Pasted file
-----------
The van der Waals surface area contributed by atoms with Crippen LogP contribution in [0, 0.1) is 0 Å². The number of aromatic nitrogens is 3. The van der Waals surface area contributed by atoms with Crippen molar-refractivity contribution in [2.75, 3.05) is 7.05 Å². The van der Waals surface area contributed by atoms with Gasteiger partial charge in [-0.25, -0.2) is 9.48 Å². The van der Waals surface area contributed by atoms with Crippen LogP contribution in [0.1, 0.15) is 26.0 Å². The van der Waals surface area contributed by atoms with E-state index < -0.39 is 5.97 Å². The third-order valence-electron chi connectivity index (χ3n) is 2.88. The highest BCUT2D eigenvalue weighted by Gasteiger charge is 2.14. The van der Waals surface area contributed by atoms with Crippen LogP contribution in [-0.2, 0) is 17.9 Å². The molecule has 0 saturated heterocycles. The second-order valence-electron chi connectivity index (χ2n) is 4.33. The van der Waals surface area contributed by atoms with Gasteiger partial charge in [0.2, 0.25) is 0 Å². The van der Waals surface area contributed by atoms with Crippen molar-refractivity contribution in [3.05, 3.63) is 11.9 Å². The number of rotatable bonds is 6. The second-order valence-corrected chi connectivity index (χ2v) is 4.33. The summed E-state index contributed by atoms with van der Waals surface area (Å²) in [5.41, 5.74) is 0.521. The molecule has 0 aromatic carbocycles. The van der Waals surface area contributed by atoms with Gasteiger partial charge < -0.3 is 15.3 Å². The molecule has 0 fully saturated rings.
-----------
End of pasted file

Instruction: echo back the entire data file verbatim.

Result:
The van der Waals surface area contributed by atoms with Crippen LogP contribution in [0, 0.1) is 0 Å². The number of aromatic nitrogens is 3. The van der Waals surface area contributed by atoms with Crippen molar-refractivity contribution in [2.75, 3.05) is 7.05 Å². The van der Waals surface area contributed by atoms with Gasteiger partial charge in [-0.25, -0.2) is 9.48 Å². The van der Waals surface area contributed by atoms with Crippen LogP contribution in [0.1, 0.15) is 26.0 Å². The van der Waals surface area contributed by atoms with E-state index < -0.39 is 5.97 Å². The third-order valence-electron chi connectivity index (χ3n) is 2.88. The highest BCUT2D eigenvalue weighted by Gasteiger charge is 2.14. The van der Waals surface area contributed by atoms with Crippen LogP contribution in [-0.2, 0) is 17.9 Å². The molecule has 0 saturated heterocycles. The second-order valence-electron chi connectivity index (χ2n) is 4.33. The van der Waals surface area contributed by atoms with Gasteiger partial charge in [0.2, 0.25) is 0 Å². The van der Waals surface area contributed by atoms with Crippen molar-refractivity contribution in [3.05, 3.63) is 11.9 Å². The number of rotatable bonds is 6. The second-order valence-corrected chi connectivity index (χ2v) is 4.33. The summed E-state index contributed by atoms with van der Waals surface area (Å²) in [5.41, 5.74) is 0.521. The molecule has 0 aromatic carbocycles. The van der Waals surface area contributed by atoms with Gasteiger partial charge < -0.3 is 15.3 Å². The molecule has 0 fully saturated rings.